From The Telegraph:
In an almost empty hotel bar, around the corner from the British Museum, an 81-year-old American professor is sipping tea and talking in a monotone so muted I wonder whether he is having me on. I soon conclude that he isn’t; that he doesn’t do jokes; that he, Noam Chomsky, does not, in fact, possess a sense of humour. Sacha Baron Cohen came to the same conclusion when, as Ali G, he asked Chomsky: ‘How many words does you know, and what is some of them?’ Chomsky didn’t even smile, he simply informed his interviewer how many words the average Westerner knows, and then, as requested, revealed what is some of them. Baron Cohen’s question may have been amusing but it wasn’t entirely random. Chomsky found global fame in the Sixties, in the unlikely field of linguistics. He more or less founded the discipline, becoming to it what Freud became to psychoanalysis and Einstein to cosmology.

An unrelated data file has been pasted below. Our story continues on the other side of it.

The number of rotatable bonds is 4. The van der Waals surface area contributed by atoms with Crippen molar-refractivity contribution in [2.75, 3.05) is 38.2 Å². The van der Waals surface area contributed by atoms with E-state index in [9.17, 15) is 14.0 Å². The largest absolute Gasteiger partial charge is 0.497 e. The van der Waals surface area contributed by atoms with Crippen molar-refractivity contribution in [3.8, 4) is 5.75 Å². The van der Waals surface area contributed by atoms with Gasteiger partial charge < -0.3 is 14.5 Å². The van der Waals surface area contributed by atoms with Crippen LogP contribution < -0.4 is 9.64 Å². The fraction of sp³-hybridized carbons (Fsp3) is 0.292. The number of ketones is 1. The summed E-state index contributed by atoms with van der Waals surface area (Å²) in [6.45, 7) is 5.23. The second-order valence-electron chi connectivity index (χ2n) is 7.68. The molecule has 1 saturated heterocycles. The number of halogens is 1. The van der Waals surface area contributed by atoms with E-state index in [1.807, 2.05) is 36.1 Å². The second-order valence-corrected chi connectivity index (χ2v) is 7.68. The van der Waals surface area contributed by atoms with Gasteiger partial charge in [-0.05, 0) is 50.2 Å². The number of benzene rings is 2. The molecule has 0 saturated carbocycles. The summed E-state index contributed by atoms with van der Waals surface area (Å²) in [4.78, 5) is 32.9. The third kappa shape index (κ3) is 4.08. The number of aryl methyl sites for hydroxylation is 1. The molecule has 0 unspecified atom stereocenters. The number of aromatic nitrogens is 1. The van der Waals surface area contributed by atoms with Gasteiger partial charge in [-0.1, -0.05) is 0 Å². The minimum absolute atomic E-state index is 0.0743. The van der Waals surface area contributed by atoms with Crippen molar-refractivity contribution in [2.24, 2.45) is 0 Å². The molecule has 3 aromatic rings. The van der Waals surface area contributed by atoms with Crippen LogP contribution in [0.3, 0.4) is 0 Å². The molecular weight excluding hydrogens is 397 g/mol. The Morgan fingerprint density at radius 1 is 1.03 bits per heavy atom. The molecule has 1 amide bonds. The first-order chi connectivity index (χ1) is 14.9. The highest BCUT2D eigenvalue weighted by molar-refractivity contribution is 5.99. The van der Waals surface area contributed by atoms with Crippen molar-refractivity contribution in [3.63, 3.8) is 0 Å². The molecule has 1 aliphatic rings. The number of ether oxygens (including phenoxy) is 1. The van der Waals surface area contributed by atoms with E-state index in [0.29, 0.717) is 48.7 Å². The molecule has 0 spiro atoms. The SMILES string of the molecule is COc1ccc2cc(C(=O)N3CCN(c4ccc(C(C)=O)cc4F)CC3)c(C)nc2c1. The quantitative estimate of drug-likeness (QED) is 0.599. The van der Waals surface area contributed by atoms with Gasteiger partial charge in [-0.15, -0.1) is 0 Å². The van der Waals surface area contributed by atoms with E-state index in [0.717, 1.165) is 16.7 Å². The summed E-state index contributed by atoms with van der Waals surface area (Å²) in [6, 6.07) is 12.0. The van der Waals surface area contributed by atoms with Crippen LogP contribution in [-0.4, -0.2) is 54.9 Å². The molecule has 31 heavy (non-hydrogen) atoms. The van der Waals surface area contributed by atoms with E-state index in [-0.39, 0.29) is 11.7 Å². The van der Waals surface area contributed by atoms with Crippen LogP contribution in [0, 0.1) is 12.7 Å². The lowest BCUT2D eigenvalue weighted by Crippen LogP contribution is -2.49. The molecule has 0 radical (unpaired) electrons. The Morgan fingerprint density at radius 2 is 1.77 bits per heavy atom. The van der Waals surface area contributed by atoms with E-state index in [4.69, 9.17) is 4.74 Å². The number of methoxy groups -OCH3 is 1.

In contradiction of the prevailing ‘behaviourist’ view that language was learned, Chomsky argued that the human mind is actually hard-wired for grammatical thought. The way children successfully acquire their native language in so little time suggested, for him, that the structures of language were innate, rather than acquired, and that all languages shared common underlying rules. This he called Universal Grammar but don’t worry, I won’t be testing you later, and linguistics is not what this interview is about. Although I should perhaps add that the debate about language has moved on since Chomsky’s theories in the Sixties. And Chomsky has moved on, too. In fact he is better known these days as a political activist. The man the American Right love to hate. The American Left aren’t exactly wild about him either. As a self-styled anarchist and Enlightenment liberal, he collects political enemies the way sticky paper collects flies. You somehow imagine that a man with his rhetorical clout and reputation will have a booming voice, or at least some basic oratory skills. Yet here he is, barely 4ft away from me, and I am straining to hear him. It’s nothing to do with his age or health – he is a slender, fit looking, slightly stooped man with greying wavy hair, a diffident manner and a tendency to glance sideways at you through wire-rimmed glasses.